A technology community’s resources and homegrown talent define its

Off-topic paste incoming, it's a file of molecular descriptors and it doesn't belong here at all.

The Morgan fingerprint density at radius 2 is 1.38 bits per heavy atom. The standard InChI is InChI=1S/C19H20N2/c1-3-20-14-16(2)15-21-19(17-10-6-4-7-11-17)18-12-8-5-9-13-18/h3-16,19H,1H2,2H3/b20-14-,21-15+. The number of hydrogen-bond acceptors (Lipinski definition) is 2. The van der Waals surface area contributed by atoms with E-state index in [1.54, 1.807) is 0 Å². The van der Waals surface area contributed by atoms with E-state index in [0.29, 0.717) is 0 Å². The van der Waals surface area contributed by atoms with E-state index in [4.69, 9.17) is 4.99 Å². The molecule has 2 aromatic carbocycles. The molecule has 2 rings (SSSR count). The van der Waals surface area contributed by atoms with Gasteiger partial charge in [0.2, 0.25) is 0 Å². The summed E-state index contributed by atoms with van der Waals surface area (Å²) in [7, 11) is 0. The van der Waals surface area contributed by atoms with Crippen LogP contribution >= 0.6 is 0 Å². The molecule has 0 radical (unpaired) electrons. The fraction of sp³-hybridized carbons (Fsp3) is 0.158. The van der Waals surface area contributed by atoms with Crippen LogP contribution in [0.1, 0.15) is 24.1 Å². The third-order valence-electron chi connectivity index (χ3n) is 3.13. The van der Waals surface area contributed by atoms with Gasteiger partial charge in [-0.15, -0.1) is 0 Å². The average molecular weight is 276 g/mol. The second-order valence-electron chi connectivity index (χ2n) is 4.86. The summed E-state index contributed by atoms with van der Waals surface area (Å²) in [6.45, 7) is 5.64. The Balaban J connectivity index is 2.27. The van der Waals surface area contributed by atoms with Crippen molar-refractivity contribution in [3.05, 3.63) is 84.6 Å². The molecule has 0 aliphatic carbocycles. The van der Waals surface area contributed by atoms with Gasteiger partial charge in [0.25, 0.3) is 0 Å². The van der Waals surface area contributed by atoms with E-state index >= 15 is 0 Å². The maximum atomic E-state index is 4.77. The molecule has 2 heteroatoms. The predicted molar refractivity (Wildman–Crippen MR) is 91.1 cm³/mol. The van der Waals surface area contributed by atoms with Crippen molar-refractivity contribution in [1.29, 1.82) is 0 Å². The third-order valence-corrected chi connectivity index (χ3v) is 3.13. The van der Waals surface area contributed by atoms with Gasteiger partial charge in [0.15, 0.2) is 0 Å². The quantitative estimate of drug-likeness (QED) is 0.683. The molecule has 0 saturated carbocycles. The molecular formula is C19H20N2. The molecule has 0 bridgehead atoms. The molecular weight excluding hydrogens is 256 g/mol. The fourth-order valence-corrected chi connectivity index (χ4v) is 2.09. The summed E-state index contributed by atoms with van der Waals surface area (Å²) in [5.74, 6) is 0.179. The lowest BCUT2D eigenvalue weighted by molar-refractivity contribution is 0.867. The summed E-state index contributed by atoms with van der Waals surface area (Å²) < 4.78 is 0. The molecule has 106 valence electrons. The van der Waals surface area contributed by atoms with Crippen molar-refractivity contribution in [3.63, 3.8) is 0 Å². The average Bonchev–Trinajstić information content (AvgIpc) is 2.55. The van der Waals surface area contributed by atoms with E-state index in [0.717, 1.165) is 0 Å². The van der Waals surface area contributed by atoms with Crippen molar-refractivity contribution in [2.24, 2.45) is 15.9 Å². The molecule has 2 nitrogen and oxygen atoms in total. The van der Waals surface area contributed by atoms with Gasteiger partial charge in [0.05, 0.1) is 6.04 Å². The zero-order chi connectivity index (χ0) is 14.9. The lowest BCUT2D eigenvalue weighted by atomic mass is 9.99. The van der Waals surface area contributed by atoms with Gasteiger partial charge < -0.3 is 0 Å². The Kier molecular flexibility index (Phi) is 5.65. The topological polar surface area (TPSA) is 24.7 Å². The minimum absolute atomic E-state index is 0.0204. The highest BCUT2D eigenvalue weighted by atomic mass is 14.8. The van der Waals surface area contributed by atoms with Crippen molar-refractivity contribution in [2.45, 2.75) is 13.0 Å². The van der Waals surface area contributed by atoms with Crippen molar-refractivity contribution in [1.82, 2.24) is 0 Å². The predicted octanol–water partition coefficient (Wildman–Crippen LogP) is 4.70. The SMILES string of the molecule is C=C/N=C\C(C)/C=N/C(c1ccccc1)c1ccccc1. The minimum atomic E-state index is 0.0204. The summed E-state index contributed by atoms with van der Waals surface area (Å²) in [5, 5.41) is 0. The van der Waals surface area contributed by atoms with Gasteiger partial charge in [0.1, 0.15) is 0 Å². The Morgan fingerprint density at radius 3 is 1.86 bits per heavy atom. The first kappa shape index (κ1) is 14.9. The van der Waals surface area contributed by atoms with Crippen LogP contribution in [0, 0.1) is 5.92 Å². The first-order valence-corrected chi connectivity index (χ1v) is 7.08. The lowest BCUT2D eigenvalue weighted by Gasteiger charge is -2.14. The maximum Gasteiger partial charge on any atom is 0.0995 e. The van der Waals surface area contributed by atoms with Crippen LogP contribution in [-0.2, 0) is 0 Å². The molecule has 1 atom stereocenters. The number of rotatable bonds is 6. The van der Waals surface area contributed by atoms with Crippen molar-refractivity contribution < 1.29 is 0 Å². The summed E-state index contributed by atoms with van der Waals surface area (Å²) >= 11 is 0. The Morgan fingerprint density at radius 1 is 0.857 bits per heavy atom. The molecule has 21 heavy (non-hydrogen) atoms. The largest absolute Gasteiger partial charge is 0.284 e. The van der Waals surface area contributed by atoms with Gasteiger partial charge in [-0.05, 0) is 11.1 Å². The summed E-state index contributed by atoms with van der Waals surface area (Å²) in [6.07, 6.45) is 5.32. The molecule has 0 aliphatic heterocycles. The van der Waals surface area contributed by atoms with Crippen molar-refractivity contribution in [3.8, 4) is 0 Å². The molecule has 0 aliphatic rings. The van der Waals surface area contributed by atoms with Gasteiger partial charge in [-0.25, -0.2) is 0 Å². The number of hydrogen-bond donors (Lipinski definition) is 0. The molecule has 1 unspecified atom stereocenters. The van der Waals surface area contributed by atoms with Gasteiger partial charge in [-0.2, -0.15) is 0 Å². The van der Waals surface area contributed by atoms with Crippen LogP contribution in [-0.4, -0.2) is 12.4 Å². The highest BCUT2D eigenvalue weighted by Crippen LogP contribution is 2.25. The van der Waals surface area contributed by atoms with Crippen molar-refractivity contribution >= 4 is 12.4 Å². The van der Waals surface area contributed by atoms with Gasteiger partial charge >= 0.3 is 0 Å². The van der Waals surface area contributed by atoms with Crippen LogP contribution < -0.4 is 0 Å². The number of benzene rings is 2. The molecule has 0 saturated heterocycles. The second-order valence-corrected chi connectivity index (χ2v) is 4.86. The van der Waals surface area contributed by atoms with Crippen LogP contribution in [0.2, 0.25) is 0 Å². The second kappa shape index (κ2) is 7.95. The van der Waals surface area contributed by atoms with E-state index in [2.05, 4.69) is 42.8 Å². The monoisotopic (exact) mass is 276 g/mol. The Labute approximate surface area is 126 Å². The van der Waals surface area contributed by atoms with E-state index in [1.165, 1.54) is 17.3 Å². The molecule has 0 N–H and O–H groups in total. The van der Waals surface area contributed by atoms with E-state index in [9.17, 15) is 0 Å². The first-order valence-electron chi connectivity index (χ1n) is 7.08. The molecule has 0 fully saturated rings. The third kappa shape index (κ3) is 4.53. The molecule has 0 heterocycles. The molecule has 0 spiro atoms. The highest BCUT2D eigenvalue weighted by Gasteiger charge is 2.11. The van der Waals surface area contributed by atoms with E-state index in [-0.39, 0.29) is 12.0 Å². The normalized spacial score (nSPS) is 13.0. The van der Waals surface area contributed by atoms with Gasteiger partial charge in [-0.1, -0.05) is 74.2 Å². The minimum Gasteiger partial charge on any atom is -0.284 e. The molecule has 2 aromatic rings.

identity, but to reach a bigger stage it will ultimately need to attractothers to its cause.So, in Pittsburgh, it was viewed as a turning point when Google came to thecity. Opening an office within Carnegie Mellon University in 2006 that washelmed by a professor it hired from the institution, the big tech company grewthe office to 150 employees that led it to open a new office in Bakery Squarein 2011.It was a landmark of economic transformation, anchoring the redevelopment of aformer Nabisco factory that now also houses University of Pittsburgh’sDepartment of Rehabilitation Sciences and Technology. And UPMC Enterprises,the university’s venture arm that is committing $1 billion to new lifesciences investments, is there, too.“Google was committed because they saw the kind of talent that was coming outof CMU,” Audrey Russo, president and CEO of the Pittsburgh Tech Council, toldTechnical.ly. It set up a playbook: “You get as close as you can to peopledoing the research and graduating from the best schools. … It’s something thatturned the corner for the region.”The move was also the beginning of a wave of tech companies putting down rootsin the city. Facebook moved a team focused on virtual reality, and just openednew offices in the Strip District. In the same area, Uber launched itsAdvanced Technologies Group in 2015, adding a prominent name to the list offive companies testing self-driving cars on the city’s streets in the ensuingyears. In fact, the Big 5 are all there: Apple and Microsoft and Amazon, too,each having grown since planting a flag. Self-driving startup Argo AI broughtits own big players to town in a way, as well, recently landing $7 billionfrom automakers Ford Motor Company and Volkswagen. The company is planning totake more space in the Strip District with an additional 65,000 square feet.Autonomous vehicle company Aptiv also rolled in, announcing recently that itwould move its offices to Hazelwood Green, a development on a former steelmill site along the along the Monongahela River.It hasn’t slowed down even with the COVID-19 pandemic closing offices. Zoom,which has become a household name for videoconferencing in a time of remotework, announced in May that it it will set up a research and developmentcenter in Pittsburgh, with plans to split 500 employees between here andPhoenix. In this case, there doesn’t even need to be a splashy office opening:The company planned to begin recruiting software engineers who will initiallywork from home until at least fall of 2020.As July arrived, software company Mindera said it would expand in the U.S.with a second office in Pittsburgh, with plans to add to an employee base of500 people in locations like San Diego as well as the U.K., Portugal andIndia. It’ll be based in the Pittsburgh Innovation District, a neighborhood-level tech hub in Oakland where companies are moving in around the knowledgecenters of CMU and Pitt.With each of these moves, talent has been a central part of the equation.While HQs remain elsewhere, these Pittsburgh offices are heavily engineeringoffices, drawing from a unique cluster of talent that’s centered around CMU’sexpertise in artificial intelligence and robotics. It even showed up in Zoom’spress release:“With our visionary faculty and exceptionally talented students, CarnegieMellon is catalyzing revolutionary work to accelerate digital transformationacross markets and industries, and we look forward to partnering with Zoom toenhance their remarkable momentum in defining the future of virtualinteractions,” said CMU President Farnam Jahanian.And again in Mindera: Mary Lockwood, managing director for the U.S., cited“the level of technical talent in the city as well as its welcomingenvironment and emphasis on partnership” as the reasons the company isexpanding here.And again as Facebook CEO Mark Zuckerberg said the company would choosePittsburgh as one of the markets to expand on a wave of remote work hires.As ambitious projects like Bakery Square and Hazelwood Green show, techexpansion is part of a wave of redevelopment taking place across the city. Thetech offices, the self-driving cars and, yes, the kind of walkable, foodie-inclined environments that are attractive to people from all over, aremultiplying through neighborhoods like Lawrenceville, Oakland and East End.Even the terrain is fitting, as the compact, hilly, all-weather nature of thecity makes it a good place to figure out if a robot can survive on realstreets.“If you can get an autonomous vehicle to work here, it should pretty much beable to work anywhere,” said Lou Camerlengo, who started custom design and devshop fivestar in 1997 and serves corporate clients as well as communityclients and economic development groups.